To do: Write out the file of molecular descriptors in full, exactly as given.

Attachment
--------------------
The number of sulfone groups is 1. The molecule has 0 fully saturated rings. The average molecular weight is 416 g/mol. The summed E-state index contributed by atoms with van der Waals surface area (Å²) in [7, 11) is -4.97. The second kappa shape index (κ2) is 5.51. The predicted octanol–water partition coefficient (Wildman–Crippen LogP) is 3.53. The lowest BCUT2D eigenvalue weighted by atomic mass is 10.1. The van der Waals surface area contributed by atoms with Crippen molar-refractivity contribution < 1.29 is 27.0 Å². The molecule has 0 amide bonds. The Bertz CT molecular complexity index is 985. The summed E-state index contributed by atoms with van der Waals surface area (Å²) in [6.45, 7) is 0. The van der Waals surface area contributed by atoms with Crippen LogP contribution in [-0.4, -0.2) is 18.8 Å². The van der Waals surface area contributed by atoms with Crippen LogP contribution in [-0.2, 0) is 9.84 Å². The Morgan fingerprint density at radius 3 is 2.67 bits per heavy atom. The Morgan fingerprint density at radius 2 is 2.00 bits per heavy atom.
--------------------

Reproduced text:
The number of sulfone groups is 1. The molecule has 0 fully saturated rings. The average molecular weight is 416 g/mol. The summed E-state index contributed by atoms with van der Waals surface area (Å²) in [7, 11) is -4.97. The second kappa shape index (κ2) is 5.51. The predicted octanol–water partition coefficient (Wildman–Crippen LogP) is 3.53. The lowest BCUT2D eigenvalue weighted by atomic mass is 10.1. The van der Waals surface area contributed by atoms with Crippen molar-refractivity contribution < 1.29 is 27.0 Å². The molecule has 0 amide bonds. The Bertz CT molecular complexity index is 985. The summed E-state index contributed by atoms with van der Waals surface area (Å²) in [6.45, 7) is 0. The van der Waals surface area contributed by atoms with Crippen LogP contribution in [-0.4, -0.2) is 18.8 Å². The van der Waals surface area contributed by atoms with Crippen LogP contribution in [-0.2, 0) is 9.84 Å². The Morgan fingerprint density at radius 3 is 2.67 bits per heavy atom. The Morgan fingerprint density at radius 2 is 2.00 bits per heavy atom.